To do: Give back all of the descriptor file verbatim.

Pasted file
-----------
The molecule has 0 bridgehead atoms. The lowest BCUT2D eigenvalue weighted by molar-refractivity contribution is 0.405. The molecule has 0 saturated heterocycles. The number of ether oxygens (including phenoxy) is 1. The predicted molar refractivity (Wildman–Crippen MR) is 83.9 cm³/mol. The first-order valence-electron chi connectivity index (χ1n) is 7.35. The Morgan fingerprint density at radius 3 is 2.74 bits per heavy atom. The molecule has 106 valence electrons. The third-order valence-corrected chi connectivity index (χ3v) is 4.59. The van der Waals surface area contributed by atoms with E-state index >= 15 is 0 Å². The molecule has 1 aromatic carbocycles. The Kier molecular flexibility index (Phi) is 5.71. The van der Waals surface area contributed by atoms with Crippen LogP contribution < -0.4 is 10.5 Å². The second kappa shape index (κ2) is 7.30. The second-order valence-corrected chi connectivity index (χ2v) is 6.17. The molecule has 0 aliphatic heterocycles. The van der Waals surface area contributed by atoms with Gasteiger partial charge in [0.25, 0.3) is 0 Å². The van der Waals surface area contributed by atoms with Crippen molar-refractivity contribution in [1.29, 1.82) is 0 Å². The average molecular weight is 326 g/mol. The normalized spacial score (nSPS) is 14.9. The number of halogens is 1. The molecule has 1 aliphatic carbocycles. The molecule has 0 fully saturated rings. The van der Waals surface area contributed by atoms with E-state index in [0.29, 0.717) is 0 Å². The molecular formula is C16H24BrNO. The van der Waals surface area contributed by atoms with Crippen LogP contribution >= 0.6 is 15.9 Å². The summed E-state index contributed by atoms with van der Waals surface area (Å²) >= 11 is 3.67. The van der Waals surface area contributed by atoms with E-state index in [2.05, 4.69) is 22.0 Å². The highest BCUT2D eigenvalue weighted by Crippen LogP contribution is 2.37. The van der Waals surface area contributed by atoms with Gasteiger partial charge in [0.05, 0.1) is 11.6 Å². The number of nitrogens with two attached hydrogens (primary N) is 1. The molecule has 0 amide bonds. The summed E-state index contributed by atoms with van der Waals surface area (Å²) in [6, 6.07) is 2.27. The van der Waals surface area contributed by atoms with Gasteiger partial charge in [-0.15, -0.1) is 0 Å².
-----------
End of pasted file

The molecule has 0 bridgehead atoms. The lowest BCUT2D eigenvalue weighted by molar-refractivity contribution is 0.405. The molecule has 0 saturated heterocycles. The number of ether oxygens (including phenoxy) is 1. The predicted molar refractivity (Wildman–Crippen MR) is 83.9 cm³/mol. The first-order valence-electron chi connectivity index (χ1n) is 7.35. The Morgan fingerprint density at radius 3 is 2.74 bits per heavy atom. The molecule has 106 valence electrons. The third-order valence-corrected chi connectivity index (χ3v) is 4.59. The van der Waals surface area contributed by atoms with E-state index >= 15 is 0 Å². The molecule has 1 aromatic carbocycles. The Kier molecular flexibility index (Phi) is 5.71. The van der Waals surface area contributed by atoms with Crippen LogP contribution < -0.4 is 10.5 Å². The second kappa shape index (κ2) is 7.30. The second-order valence-corrected chi connectivity index (χ2v) is 6.17. The molecule has 0 aliphatic heterocycles. The van der Waals surface area contributed by atoms with Gasteiger partial charge in [0.25, 0.3) is 0 Å². The van der Waals surface area contributed by atoms with Crippen molar-refractivity contribution in [1.29, 1.82) is 0 Å². The average molecular weight is 326 g/mol. The normalized spacial score (nSPS) is 14.9. The number of halogens is 1. The molecule has 1 aliphatic carbocycles. The molecule has 0 fully saturated rings. The van der Waals surface area contributed by atoms with E-state index in [0.29, 0.717) is 0 Å². The molecular formula is C16H24BrNO. The van der Waals surface area contributed by atoms with Crippen LogP contribution >= 0.6 is 15.9 Å². The summed E-state index contributed by atoms with van der Waals surface area (Å²) >= 11 is 3.67. The van der Waals surface area contributed by atoms with E-state index in [2.05, 4.69) is 22.0 Å². The highest BCUT2D eigenvalue weighted by Crippen LogP contribution is 2.37. The van der Waals surface area contributed by atoms with Gasteiger partial charge in [0.05, 0.1) is 11.6 Å². The number of nitrogens with two attached hydrogens (primary N) is 1. The molecule has 0 amide bonds. The summed E-state index contributed by atoms with van der Waals surface area (Å²) in [6, 6.07) is 2.27. The van der Waals surface area contributed by atoms with Gasteiger partial charge in [-0.15, -0.1) is 0 Å².